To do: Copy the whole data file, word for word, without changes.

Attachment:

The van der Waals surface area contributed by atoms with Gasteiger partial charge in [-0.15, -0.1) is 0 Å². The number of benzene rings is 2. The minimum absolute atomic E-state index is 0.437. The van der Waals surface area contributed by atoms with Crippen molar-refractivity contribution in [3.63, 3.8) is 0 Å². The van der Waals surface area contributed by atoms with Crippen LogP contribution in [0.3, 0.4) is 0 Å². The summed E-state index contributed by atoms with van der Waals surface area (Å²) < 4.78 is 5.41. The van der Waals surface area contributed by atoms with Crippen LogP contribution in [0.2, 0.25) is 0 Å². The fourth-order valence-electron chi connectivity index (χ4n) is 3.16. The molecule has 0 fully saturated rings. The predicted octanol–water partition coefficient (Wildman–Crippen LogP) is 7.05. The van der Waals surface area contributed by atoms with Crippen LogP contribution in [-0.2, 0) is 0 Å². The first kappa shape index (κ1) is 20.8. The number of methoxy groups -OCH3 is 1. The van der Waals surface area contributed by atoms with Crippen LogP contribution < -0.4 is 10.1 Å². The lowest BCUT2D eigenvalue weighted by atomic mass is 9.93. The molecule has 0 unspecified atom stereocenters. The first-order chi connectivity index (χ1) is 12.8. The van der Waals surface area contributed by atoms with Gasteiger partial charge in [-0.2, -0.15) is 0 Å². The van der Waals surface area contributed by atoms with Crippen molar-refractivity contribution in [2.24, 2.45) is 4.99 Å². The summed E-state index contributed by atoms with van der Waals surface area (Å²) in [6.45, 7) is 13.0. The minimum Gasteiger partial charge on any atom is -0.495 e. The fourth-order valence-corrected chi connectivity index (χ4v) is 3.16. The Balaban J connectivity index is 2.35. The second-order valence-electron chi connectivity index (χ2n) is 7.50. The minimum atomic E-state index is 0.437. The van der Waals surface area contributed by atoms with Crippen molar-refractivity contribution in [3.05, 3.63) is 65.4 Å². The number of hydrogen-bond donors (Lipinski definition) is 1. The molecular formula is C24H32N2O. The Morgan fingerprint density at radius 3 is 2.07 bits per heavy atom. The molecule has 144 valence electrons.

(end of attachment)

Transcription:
The van der Waals surface area contributed by atoms with Gasteiger partial charge in [-0.15, -0.1) is 0 Å². The number of benzene rings is 2. The minimum absolute atomic E-state index is 0.437. The van der Waals surface area contributed by atoms with Crippen molar-refractivity contribution in [3.63, 3.8) is 0 Å². The van der Waals surface area contributed by atoms with Crippen LogP contribution in [0.3, 0.4) is 0 Å². The summed E-state index contributed by atoms with van der Waals surface area (Å²) < 4.78 is 5.41. The van der Waals surface area contributed by atoms with Crippen LogP contribution in [0.2, 0.25) is 0 Å². The fourth-order valence-electron chi connectivity index (χ4n) is 3.16. The molecule has 0 fully saturated rings. The predicted octanol–water partition coefficient (Wildman–Crippen LogP) is 7.05. The van der Waals surface area contributed by atoms with Crippen LogP contribution in [-0.2, 0) is 0 Å². The first kappa shape index (κ1) is 20.8. The number of methoxy groups -OCH3 is 1. The van der Waals surface area contributed by atoms with Crippen LogP contribution < -0.4 is 10.1 Å². The lowest BCUT2D eigenvalue weighted by atomic mass is 9.93. The molecule has 0 unspecified atom stereocenters. The first-order chi connectivity index (χ1) is 12.8. The van der Waals surface area contributed by atoms with Gasteiger partial charge in [-0.2, -0.15) is 0 Å². The van der Waals surface area contributed by atoms with Crippen molar-refractivity contribution in [2.24, 2.45) is 4.99 Å². The summed E-state index contributed by atoms with van der Waals surface area (Å²) in [6.45, 7) is 13.0. The minimum Gasteiger partial charge on any atom is -0.495 e. The fourth-order valence-corrected chi connectivity index (χ4v) is 3.16. The Balaban J connectivity index is 2.35. The second-order valence-electron chi connectivity index (χ2n) is 7.50. The minimum atomic E-state index is 0.437. The van der Waals surface area contributed by atoms with Crippen molar-refractivity contribution in [3.05, 3.63) is 65.4 Å². The number of hydrogen-bond donors (Lipinski definition) is 1. The molecular formula is C24H32N2O. The Morgan fingerprint density at radius 3 is 2.07 bits per heavy atom. The molecule has 144 valence electrons.